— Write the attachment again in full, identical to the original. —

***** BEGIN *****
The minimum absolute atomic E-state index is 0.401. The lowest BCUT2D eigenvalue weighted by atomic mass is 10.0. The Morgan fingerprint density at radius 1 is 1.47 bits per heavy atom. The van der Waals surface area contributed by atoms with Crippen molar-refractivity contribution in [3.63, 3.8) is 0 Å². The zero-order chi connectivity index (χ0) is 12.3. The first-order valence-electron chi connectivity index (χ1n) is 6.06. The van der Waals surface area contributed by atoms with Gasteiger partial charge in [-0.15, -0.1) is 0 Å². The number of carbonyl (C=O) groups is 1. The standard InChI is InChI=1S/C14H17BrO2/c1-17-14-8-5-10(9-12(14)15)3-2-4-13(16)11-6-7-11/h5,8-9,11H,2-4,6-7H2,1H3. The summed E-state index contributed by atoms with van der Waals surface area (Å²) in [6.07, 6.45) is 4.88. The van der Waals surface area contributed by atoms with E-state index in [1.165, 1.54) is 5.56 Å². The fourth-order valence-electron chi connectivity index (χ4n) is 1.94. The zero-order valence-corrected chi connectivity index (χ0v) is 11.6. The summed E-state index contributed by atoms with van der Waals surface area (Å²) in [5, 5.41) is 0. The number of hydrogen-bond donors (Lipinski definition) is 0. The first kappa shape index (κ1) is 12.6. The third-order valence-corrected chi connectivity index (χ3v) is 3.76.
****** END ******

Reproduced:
The minimum absolute atomic E-state index is 0.401. The lowest BCUT2D eigenvalue weighted by atomic mass is 10.0. The Morgan fingerprint density at radius 1 is 1.47 bits per heavy atom. The van der Waals surface area contributed by atoms with Crippen molar-refractivity contribution in [3.63, 3.8) is 0 Å². The zero-order chi connectivity index (χ0) is 12.3. The first-order valence-electron chi connectivity index (χ1n) is 6.06. The van der Waals surface area contributed by atoms with Gasteiger partial charge in [-0.15, -0.1) is 0 Å². The number of carbonyl (C=O) groups is 1. The standard InChI is InChI=1S/C14H17BrO2/c1-17-14-8-5-10(9-12(14)15)3-2-4-13(16)11-6-7-11/h5,8-9,11H,2-4,6-7H2,1H3. The summed E-state index contributed by atoms with van der Waals surface area (Å²) in [6.07, 6.45) is 4.88. The van der Waals surface area contributed by atoms with E-state index in [1.165, 1.54) is 5.56 Å². The fourth-order valence-electron chi connectivity index (χ4n) is 1.94. The zero-order valence-corrected chi connectivity index (χ0v) is 11.6. The summed E-state index contributed by atoms with van der Waals surface area (Å²) in [5, 5.41) is 0. The number of hydrogen-bond donors (Lipinski definition) is 0. The first kappa shape index (κ1) is 12.6. The third-order valence-corrected chi connectivity index (χ3v) is 3.76.